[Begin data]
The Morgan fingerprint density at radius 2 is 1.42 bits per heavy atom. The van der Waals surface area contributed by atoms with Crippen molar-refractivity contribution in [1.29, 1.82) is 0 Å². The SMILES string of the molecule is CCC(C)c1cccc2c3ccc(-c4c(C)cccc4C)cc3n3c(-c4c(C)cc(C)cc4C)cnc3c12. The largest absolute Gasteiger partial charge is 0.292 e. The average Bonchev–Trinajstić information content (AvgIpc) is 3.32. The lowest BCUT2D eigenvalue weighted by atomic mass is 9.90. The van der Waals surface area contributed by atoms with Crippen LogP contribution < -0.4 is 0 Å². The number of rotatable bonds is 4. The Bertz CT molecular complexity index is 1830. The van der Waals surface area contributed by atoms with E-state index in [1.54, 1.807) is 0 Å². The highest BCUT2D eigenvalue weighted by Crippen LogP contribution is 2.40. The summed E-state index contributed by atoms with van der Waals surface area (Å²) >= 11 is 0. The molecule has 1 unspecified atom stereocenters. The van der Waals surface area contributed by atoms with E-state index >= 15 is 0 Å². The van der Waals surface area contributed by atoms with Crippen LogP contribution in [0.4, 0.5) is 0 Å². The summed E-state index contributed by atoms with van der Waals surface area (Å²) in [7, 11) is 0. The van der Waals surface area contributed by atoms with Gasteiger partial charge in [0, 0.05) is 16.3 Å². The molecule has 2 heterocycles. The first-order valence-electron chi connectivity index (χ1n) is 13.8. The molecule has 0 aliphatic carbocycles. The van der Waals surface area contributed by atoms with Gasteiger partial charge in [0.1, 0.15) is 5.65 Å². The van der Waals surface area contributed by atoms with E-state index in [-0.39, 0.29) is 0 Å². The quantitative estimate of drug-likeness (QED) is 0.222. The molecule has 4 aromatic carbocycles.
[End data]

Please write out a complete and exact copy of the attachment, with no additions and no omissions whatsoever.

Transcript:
The Morgan fingerprint density at radius 2 is 1.42 bits per heavy atom. The van der Waals surface area contributed by atoms with Crippen molar-refractivity contribution in [1.29, 1.82) is 0 Å². The SMILES string of the molecule is CCC(C)c1cccc2c3ccc(-c4c(C)cccc4C)cc3n3c(-c4c(C)cc(C)cc4C)cnc3c12. The largest absolute Gasteiger partial charge is 0.292 e. The average Bonchev–Trinajstić information content (AvgIpc) is 3.32. The lowest BCUT2D eigenvalue weighted by atomic mass is 9.90. The van der Waals surface area contributed by atoms with Crippen LogP contribution < -0.4 is 0 Å². The number of rotatable bonds is 4. The Bertz CT molecular complexity index is 1830. The van der Waals surface area contributed by atoms with E-state index in [1.54, 1.807) is 0 Å². The highest BCUT2D eigenvalue weighted by Crippen LogP contribution is 2.40. The summed E-state index contributed by atoms with van der Waals surface area (Å²) >= 11 is 0. The molecule has 1 unspecified atom stereocenters. The van der Waals surface area contributed by atoms with E-state index >= 15 is 0 Å². The van der Waals surface area contributed by atoms with Crippen LogP contribution in [0.4, 0.5) is 0 Å². The summed E-state index contributed by atoms with van der Waals surface area (Å²) in [7, 11) is 0. The van der Waals surface area contributed by atoms with Gasteiger partial charge in [0, 0.05) is 16.3 Å². The molecule has 2 heterocycles. The first-order valence-electron chi connectivity index (χ1n) is 13.8. The molecule has 0 aliphatic carbocycles. The van der Waals surface area contributed by atoms with Gasteiger partial charge in [0.1, 0.15) is 5.65 Å². The van der Waals surface area contributed by atoms with E-state index in [-0.39, 0.29) is 0 Å². The quantitative estimate of drug-likeness (QED) is 0.222. The molecule has 4 aromatic carbocycles.